This equipment will be available and plentiful probably within one to two months depending on what happens. The question is how and even if we should use it. Firstly, I believe that if we are going to be in close contact with Patients before a vaccine or reliable treatment is available, it is incumbent upon us as health professionals to protect them and ourselves.

Three To Six Feet

At present, Governments are advising that people try to keep a three to six feet distance between themselves and others. In most clinic rooms I have ever seen that would mean them seating out in the hallway. More than that, some of the things we do involve close contact, in particular otoscopy. That means that distancing is an issue for us, where distancing is an issue, we need to consider the use of PPE.

The use of PPE in the clinic will reduce the risk of infection to both staff and Patient. Therefore, it makes sense for us to use it whenever possible. The question is, how? Do we wear masks and gloves during the consultation? Do we ask the Patient to wear masks and gloves as well? If we decide that is indeed the way to do things, do we meet them at the door with said mask and gloves?

If we are wearing masks, and they are wearing masks, what is that going to do to our ability to communicate and their ability to understand? If we wear a face shield instead, will it give us the protection we need while allowing the Patient to see our mouth. These are all questions we need to consider, we don’t just need to consider them, we need to get them right.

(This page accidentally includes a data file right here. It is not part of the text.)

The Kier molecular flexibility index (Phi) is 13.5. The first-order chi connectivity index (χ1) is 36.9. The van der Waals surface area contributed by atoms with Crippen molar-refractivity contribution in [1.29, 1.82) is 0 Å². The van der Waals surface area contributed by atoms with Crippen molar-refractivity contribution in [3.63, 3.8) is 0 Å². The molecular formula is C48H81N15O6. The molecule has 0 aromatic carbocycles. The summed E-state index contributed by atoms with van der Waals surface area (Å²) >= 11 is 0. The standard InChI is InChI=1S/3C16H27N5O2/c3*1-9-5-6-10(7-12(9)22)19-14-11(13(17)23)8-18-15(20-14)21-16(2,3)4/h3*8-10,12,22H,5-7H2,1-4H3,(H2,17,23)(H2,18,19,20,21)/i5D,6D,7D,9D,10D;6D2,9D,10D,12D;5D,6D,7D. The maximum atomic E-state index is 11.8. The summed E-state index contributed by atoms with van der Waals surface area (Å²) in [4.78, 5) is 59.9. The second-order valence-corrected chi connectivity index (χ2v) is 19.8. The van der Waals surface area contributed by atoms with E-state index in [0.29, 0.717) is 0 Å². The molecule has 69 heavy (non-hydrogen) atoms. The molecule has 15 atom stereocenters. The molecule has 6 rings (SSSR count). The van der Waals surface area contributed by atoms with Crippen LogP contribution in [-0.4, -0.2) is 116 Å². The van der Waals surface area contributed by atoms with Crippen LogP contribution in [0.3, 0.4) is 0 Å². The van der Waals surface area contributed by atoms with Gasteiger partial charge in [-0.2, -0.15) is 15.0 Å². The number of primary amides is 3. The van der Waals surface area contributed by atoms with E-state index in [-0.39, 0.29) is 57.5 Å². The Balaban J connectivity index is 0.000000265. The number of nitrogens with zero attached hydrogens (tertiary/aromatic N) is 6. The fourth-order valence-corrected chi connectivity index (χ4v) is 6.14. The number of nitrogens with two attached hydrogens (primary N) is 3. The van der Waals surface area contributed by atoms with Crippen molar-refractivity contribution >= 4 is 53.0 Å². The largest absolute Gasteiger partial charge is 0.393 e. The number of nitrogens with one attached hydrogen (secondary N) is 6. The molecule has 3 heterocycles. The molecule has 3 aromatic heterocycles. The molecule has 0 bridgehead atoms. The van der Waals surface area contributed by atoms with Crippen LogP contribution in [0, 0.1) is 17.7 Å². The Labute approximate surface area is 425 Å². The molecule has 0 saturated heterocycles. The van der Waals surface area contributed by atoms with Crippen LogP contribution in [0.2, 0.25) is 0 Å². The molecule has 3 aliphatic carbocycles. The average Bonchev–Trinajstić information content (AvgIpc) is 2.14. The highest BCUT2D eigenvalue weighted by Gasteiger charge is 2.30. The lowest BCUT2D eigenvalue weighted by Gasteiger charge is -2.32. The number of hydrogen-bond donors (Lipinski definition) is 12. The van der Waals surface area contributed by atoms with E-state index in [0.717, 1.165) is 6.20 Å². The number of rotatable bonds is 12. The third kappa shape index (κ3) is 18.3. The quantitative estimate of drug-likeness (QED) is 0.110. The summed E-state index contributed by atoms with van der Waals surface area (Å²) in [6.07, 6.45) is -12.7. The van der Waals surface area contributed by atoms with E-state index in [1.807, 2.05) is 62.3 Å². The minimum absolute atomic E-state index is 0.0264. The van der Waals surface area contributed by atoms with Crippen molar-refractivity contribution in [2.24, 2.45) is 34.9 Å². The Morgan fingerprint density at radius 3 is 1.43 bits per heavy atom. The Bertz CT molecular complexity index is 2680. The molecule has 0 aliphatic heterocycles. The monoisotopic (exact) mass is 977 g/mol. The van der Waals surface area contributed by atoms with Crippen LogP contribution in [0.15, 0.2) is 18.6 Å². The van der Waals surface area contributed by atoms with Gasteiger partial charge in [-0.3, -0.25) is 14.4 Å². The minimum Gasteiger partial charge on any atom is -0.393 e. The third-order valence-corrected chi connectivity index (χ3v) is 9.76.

If we are wearing masks, or visors, we need to follow stringent health authority guidelines in relation to them. One use per Patient, then discard in a clinical waste bag for the gloves and mask, and disinfect for the visor if wearing one.

Disinfection Protocols

The room and clinic surroundings need to be disinfected, including the chair, the table, any door handles, any equipment that was in contact with their body, any equipment or furnishings they could have possibly touched. In order for it to be effective, you need an in-depth checklist in your clinics to be followed everytime in order that something does not slip by you.

With this type of regime in place, perhaps we can continue to offer more of the services we provide. It won’t be normal, it won’t even be close, but it may be the way for us to continue to do what we do.

Moral Arguments & Realism

As an addendum here, I am not interested in getting into the moral arguments with anyone. Yes I agree, we need to be encouraging our Patients at this time to self isolate. However, sometimes they need urgent care, even if that is just changing their damn wax guard for the fifty first time while listening to I don’t remember you telling me about that.

In the short term, we can easily handle such instances initailly over the phone and if all else fails, at a road-side drop off. However, this virus is not going away, even if our Governments manage to arrest the spread in the community as China has done. We will still need to take stringent measures to ensure our Patients are safe and mitigate the risk of them being infected or infecting others in our care.

If our Governments fail in arresting the spread of this vile little particle, we need to find a way to do what we do in the safest manner possible. I hope that I have at least given you some ideas about how you can do it. And for the sake of baby Jebus, turn on the remote care system on your Patient’s hearing aids and talk them through how to use it.

About Geoffrey Cooling

Geoffrey Cooling is an Irish hearing care blogger and the author of The Little Book of Hearing Aids and Audiology Marketing in a Digital World. He has been involved in the Hearing Healthcare Profession since 2007 when he qualified as a hearing aid audiologist. He has worked in private practice and for a major hearing aid manufacturer. He has become recognised as an authority within the field of hearing care and hearing aids.